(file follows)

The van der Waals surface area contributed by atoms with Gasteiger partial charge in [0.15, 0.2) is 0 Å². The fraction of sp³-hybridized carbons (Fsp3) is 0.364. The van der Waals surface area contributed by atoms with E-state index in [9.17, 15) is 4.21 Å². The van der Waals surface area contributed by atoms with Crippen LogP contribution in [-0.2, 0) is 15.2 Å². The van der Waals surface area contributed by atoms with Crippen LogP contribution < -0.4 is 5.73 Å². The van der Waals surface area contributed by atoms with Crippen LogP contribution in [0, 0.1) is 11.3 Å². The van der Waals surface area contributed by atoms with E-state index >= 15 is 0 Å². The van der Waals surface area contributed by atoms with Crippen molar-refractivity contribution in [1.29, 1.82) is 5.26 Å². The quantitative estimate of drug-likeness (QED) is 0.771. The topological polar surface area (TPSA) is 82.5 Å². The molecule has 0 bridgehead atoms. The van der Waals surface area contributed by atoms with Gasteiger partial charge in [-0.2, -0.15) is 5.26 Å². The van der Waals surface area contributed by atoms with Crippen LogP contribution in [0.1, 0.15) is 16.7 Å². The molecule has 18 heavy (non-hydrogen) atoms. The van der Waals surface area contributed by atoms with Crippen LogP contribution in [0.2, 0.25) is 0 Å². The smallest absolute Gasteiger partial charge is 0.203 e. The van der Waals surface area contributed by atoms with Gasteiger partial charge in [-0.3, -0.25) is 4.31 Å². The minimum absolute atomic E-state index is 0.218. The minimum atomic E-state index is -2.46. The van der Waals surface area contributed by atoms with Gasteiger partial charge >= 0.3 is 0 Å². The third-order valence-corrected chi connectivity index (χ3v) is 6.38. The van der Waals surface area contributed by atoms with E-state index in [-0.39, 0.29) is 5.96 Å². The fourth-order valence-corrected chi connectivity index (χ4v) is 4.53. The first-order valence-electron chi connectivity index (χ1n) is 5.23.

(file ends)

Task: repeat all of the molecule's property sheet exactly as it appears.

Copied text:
The van der Waals surface area contributed by atoms with Gasteiger partial charge in [0.15, 0.2) is 0 Å². The fraction of sp³-hybridized carbons (Fsp3) is 0.364. The van der Waals surface area contributed by atoms with E-state index in [9.17, 15) is 4.21 Å². The van der Waals surface area contributed by atoms with Crippen LogP contribution in [-0.2, 0) is 15.2 Å². The van der Waals surface area contributed by atoms with Crippen LogP contribution < -0.4 is 5.73 Å². The van der Waals surface area contributed by atoms with Crippen LogP contribution in [0, 0.1) is 11.3 Å². The van der Waals surface area contributed by atoms with E-state index >= 15 is 0 Å². The van der Waals surface area contributed by atoms with Crippen molar-refractivity contribution in [1.29, 1.82) is 5.26 Å². The quantitative estimate of drug-likeness (QED) is 0.771. The topological polar surface area (TPSA) is 82.5 Å². The molecule has 0 bridgehead atoms. The van der Waals surface area contributed by atoms with Gasteiger partial charge in [-0.2, -0.15) is 5.26 Å². The van der Waals surface area contributed by atoms with Crippen LogP contribution in [0.1, 0.15) is 16.7 Å². The molecule has 18 heavy (non-hydrogen) atoms. The van der Waals surface area contributed by atoms with Crippen LogP contribution in [0.2, 0.25) is 0 Å². The smallest absolute Gasteiger partial charge is 0.203 e. The van der Waals surface area contributed by atoms with Gasteiger partial charge in [-0.3, -0.25) is 4.31 Å². The minimum absolute atomic E-state index is 0.218. The minimum atomic E-state index is -2.46. The van der Waals surface area contributed by atoms with Gasteiger partial charge >= 0.3 is 0 Å². The third-order valence-corrected chi connectivity index (χ3v) is 6.38. The van der Waals surface area contributed by atoms with E-state index in [-0.39, 0.29) is 5.96 Å². The fourth-order valence-corrected chi connectivity index (χ4v) is 4.53. The first-order valence-electron chi connectivity index (χ1n) is 5.23.